Bankruptcy reform aimed at system abusers might make it impossible for struggling businesses to get out of the hole.
Does the Bankruptcy Reform Act of 2001 herald good news? Well, it sounds promising to small-business creditors. And, yes, it seems like recouping money from deadbeat customers will be easier. However, the big picture it offers entrepreneurs is somewhat gloomier. With the introduction of onerous reporting requirements and tighter time frames for reorganization, the proposed law would likely lower the boom on many struggling businesses that previously could have sought shelter from Chapter 11.
|"Any company with liabilities in excess of $3 million will not have to follow the strict guidelines being imposed on small businesses. But small businesses are the companies that can least afford to have more difficult hurdles put in front of them."|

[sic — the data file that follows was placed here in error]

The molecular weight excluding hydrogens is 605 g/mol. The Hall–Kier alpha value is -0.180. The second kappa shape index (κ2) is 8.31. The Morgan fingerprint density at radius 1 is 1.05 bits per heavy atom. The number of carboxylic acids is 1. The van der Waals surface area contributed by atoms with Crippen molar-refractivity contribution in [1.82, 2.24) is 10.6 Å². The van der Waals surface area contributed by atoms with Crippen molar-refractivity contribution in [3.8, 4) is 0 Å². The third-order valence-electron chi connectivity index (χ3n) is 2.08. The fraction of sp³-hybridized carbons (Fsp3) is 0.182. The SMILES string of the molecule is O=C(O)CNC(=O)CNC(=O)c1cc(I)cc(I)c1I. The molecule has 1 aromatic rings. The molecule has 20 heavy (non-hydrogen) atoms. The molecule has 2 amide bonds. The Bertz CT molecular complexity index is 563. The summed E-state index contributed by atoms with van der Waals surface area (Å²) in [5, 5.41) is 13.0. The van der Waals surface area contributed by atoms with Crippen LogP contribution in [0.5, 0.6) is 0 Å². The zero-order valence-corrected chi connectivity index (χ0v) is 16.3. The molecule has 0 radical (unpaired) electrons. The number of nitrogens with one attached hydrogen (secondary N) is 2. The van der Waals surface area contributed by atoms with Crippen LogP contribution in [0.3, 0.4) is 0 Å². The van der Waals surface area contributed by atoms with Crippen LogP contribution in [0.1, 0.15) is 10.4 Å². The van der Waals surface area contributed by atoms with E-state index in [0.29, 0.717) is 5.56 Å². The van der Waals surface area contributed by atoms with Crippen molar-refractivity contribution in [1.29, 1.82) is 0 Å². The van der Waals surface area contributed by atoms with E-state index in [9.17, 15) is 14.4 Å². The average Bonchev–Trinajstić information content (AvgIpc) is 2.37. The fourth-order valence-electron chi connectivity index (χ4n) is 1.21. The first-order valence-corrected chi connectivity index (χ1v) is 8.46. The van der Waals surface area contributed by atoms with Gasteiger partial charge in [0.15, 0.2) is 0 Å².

Not that advancing the line between struggling and failing was the original intent of the Act. In fact, the bill's proponents say it's really going after wealthy abusers of the system who've managed to jettison their debts while holding on to their expensive homes and other financial assets. According to the American Bankers Association (ABA), the number of consumer bankruptcy filings reached 1.28 million in 1999, nearly 50 percent higher than the figure stood in 1995. The ABA estimates incremental costs to businesses that never regain money that's owed to them have increased expenses for the average American household by $400 per year. "But the bill targets people who use the code fraudulently," says the ABA's Catherine Pulley. "For the majority of Americans, this bill will have no impact at all."
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